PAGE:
On Thursday, the major US currency rebounded from its unexpected dive following dismal economic data that sparked fears about the strength of the American economy and also backed the Fed’s intention to leave rates on hold in the nearer future…
Japanese yen dives after BOJ meeting
On Friday, the common currency kept declining after yesterday's considerable sag against the evergreen buck. The key catalyst for the dive of the currency pair EUR/USD are the outcomes of the ECB gathering as well as the statement of ECB Governor Draghi.
During yesterday's gathering, the EU’s key bank announced the reduction of the quantitative easing initiative from September to December, although added that rates are going to remain at current levels until the summer of next year. Following the gathering, the European Central Bank left the benchmark interest rate at 0%. The European Central Bank told it would have the monthly volume of bond purchases cut under the QE initiative starting from October from 30 billion euros to nearly 15 billion euros and finish the program in December this year.
Additionally, ECB Governor Mario Draghi stressed that stimulation through monetary policy is still required. He added that the major bank will keep moving towards its objective.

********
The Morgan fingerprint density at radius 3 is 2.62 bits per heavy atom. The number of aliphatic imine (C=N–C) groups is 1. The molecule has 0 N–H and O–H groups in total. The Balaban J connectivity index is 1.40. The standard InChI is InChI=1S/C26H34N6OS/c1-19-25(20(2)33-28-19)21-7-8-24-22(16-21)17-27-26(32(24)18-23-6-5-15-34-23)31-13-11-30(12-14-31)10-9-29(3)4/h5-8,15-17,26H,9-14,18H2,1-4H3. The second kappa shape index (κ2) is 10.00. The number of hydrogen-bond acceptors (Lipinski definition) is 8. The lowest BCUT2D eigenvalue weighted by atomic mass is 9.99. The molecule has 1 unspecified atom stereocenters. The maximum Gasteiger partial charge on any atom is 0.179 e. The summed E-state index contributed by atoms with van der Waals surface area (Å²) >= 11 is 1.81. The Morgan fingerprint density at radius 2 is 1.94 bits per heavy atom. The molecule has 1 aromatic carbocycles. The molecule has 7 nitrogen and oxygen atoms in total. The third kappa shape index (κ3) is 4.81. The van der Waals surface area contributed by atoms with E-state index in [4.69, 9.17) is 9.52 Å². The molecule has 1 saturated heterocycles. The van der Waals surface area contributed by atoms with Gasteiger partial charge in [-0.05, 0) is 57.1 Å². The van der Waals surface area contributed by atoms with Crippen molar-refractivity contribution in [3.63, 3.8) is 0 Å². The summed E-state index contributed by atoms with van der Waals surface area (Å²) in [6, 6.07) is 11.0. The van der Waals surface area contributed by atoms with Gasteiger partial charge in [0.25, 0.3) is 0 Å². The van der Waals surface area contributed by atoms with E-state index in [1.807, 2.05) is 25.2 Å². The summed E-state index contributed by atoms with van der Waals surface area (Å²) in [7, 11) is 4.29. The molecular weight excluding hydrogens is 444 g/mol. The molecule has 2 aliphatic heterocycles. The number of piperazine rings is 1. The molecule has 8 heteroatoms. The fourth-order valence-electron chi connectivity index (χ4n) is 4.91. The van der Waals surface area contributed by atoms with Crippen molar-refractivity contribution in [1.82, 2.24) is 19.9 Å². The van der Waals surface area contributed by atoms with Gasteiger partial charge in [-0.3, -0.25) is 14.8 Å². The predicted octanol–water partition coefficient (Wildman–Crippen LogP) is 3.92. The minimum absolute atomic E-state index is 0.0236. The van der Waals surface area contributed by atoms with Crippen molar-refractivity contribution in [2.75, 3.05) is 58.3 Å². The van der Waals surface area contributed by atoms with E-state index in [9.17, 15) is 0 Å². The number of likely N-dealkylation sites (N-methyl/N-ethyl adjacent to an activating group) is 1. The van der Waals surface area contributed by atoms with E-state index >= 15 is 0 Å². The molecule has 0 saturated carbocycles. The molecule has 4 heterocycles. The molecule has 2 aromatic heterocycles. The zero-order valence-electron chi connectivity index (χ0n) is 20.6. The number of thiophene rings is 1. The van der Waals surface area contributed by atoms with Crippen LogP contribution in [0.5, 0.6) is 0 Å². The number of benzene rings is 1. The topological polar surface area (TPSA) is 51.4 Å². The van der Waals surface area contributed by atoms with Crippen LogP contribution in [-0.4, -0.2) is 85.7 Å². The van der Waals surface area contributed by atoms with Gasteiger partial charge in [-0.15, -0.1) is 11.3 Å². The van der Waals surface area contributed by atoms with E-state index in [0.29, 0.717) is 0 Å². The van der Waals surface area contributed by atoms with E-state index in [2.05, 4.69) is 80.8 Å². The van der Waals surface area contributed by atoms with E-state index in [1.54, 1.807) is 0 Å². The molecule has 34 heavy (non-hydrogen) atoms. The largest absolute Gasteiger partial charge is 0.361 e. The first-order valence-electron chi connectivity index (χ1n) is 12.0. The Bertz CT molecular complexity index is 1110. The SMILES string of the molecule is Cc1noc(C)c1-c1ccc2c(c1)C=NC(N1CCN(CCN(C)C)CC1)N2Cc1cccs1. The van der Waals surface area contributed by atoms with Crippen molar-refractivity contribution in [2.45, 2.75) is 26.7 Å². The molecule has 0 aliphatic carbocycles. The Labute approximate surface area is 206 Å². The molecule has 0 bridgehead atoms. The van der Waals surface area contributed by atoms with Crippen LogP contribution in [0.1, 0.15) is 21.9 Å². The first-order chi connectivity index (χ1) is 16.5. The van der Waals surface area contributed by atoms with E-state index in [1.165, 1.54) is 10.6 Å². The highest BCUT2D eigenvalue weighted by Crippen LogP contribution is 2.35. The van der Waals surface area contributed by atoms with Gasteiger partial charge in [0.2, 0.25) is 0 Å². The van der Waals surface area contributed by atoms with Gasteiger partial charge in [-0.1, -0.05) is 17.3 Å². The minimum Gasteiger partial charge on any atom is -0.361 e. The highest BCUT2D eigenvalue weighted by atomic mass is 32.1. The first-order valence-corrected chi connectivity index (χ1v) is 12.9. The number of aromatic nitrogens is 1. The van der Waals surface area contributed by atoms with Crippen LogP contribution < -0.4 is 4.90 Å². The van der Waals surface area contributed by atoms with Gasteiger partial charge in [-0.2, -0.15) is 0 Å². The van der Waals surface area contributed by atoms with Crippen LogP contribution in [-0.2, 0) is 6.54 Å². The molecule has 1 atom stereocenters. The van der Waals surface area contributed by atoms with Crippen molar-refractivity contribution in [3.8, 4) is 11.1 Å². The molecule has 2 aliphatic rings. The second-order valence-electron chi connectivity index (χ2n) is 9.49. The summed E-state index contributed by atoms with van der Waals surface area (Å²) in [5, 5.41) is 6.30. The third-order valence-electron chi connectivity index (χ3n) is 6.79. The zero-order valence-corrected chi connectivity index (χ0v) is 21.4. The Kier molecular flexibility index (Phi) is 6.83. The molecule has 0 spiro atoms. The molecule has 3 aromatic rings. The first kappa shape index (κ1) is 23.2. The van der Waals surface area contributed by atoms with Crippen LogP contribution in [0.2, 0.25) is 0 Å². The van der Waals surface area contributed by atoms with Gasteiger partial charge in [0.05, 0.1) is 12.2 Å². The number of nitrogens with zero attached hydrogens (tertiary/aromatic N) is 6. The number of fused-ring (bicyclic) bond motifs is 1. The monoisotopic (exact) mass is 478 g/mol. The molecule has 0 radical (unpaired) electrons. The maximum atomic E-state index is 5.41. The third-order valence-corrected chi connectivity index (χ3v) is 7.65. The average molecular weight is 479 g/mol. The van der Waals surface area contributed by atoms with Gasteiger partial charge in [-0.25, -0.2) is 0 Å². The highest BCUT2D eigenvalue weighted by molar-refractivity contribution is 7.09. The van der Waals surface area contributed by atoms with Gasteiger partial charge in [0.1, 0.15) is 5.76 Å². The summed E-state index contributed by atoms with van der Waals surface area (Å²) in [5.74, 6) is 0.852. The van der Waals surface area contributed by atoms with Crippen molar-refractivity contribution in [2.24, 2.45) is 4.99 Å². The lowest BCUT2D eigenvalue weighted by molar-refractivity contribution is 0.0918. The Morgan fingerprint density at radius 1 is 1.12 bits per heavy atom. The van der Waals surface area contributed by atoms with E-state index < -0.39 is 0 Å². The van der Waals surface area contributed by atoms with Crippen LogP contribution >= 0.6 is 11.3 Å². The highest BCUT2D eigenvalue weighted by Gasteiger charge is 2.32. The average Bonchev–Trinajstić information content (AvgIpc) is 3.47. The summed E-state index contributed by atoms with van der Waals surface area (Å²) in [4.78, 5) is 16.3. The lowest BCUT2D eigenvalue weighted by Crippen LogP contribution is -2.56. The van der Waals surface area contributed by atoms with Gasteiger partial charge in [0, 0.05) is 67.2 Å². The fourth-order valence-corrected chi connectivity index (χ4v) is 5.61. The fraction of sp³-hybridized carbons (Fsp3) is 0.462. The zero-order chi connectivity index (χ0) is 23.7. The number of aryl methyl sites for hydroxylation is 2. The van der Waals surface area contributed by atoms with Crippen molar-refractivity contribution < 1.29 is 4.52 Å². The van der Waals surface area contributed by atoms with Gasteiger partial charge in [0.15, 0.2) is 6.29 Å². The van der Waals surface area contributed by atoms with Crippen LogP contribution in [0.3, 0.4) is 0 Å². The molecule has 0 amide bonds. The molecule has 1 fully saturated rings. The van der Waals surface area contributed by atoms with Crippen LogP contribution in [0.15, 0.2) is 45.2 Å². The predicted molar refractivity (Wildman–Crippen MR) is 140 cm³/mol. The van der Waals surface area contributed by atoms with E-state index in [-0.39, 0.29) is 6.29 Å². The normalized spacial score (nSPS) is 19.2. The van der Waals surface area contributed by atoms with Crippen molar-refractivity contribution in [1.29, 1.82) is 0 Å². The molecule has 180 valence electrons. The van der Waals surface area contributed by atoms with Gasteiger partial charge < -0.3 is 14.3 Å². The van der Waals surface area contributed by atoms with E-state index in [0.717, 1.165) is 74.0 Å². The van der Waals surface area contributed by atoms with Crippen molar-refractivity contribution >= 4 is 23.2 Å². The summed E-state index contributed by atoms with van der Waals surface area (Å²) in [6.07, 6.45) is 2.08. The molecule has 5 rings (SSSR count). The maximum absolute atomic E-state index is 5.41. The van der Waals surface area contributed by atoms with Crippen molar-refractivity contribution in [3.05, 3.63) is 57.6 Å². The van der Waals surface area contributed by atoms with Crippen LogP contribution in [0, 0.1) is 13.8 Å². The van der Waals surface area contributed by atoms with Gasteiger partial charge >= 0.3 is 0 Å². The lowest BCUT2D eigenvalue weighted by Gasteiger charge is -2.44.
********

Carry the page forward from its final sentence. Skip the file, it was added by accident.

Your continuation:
Japan’s currency headed south a bit after it was unveiled that the Bank of Japan left its the deposit rate intact at the level of -0.1%.
The annual volume of buying of ETF is kept intact at about Y6 trillion, while the annual volume of buying of J-REIT accounts for Y90 billion yen.
According to the statement of Japan’s main financial institution, the Asian country’s economy is soaring modestly, while inflation expectations are moving sideways.
The statement ascertains that inflation is capable of speeding up to 2% because the gap in output is going to get better. As a matter of fact, inflation expectations in Japan are currently soaring. As for CPI, it’s still fluctuating between 0.5%- 1%.
By the way, member of the Board of the Bank of Japan Kataoka didn’t appreciate the retention of the interest rate at the same level.
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